When you’re several thousand kilometers from home, and know you’ll be there for at least the next 263,520 minutes, a few things come to mind right away:
- - Where’s the nearest bar?
- - Will I be able to find my way back to my flat after the bar?
- - What’s the deal with classes?
- - Will I freeze to death?
- - Will my girlfriend survive us being so far apart?
- - How will I stay in touch with everyone back home?
While I can’t exactly answer questions 1-5, you’re in luck for the last one, bucko. Thanks to the wonders of modern technology, hamming it up all night with your friends, family, or ferret named Freddy is more than doable – though not recommended on nights you have a class at 8 a.m. the next morning. Let’s take a look at some of the options:
SKYPE While mobile phones are unquestionably cost-prohibitive for all but the children of movie stars or royalty, the Internet makes having a conversation with someone on the other side of the world quick, easy, and – above all – affordable. Services such as Skype not only let you talk to someone, but you can see them as well (provided your computer has a webcam), pimples and all. Remember to brush your teeth before logging on.
INSTANT MESSAGING Of course, for those who prefer the written word to the spoken word, there’s more Instant Messaging (IM) services available than there are empty seats at Råsunda Stadium these days. AOL, AIM, Hotmail, Yahoo, and even Facebook all offer free IM services, meaning you can practice your writing while sharing your day with Mom, Dad, and Grandpa Fritz. Just make sure your fingers are warmed up first.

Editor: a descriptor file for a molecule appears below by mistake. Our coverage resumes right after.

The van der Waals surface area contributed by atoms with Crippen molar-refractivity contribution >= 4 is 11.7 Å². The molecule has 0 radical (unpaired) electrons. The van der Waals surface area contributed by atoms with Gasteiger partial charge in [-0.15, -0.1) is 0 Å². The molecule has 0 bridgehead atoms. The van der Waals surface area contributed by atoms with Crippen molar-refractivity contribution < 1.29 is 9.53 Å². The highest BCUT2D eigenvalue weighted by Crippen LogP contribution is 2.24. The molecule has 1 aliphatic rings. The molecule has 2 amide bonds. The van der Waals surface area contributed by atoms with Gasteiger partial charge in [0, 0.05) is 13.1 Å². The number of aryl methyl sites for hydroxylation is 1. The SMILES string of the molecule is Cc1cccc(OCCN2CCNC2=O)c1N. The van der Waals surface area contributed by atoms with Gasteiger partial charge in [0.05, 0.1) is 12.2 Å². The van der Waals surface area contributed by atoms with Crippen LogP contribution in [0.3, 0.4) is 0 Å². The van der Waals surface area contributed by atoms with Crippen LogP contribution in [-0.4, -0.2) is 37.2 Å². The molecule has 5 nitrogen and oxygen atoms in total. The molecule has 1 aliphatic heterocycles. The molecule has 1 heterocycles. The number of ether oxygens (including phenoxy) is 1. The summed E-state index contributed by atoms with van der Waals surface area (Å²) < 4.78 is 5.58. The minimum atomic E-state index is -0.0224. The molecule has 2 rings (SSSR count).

EMAIL If you’re like me, and your parents are still using dial-up Internet or prefer only to talk to people back home when you absolutely have to, then email is your best bet. If I were writing this column five years ago, I might offer a brief explanation of where to get an email address, but these days I can safely say if you don’t know how to use it, you’ve either been living under a rock, just awoke from a decade-long coma, or are a dog. Anyway, you can say a lot in an email, and once you’re done you can relish the fact you won’t have to hear from your family for the next six weeks. And if you don’t want to say a whole lot, well, just attach a couple of self-explanatory photos. Just don’t attach those pictures of you and four of your girlfriends taking Jell-O shots at the bar last weekend, if only to avoid having to explain the whole potentially embarrassing situation to your equally disappointed and dumbfounded parents when you finally get back home.
POSTCARDS They may be “snail mail,” but they sure look cool, and make great souvenirs. Remember that, literally, getting a post card from you might be the closest some people will ever come to actually going to Sweden. And to boot, most girls find postcards to be just a little evocative of old-fashioned-y romance. And ladies, us guys don’t mind getting them when our girlfriends are abroad, either. Just saying.
Technology. It’s a blessing, and a curse. Kind of like the Swedish winter. But when it comes to staying in touch with friends and family, it usually falls into the “blessing” category. But some days… (text deleted due to offensive comments towards computers)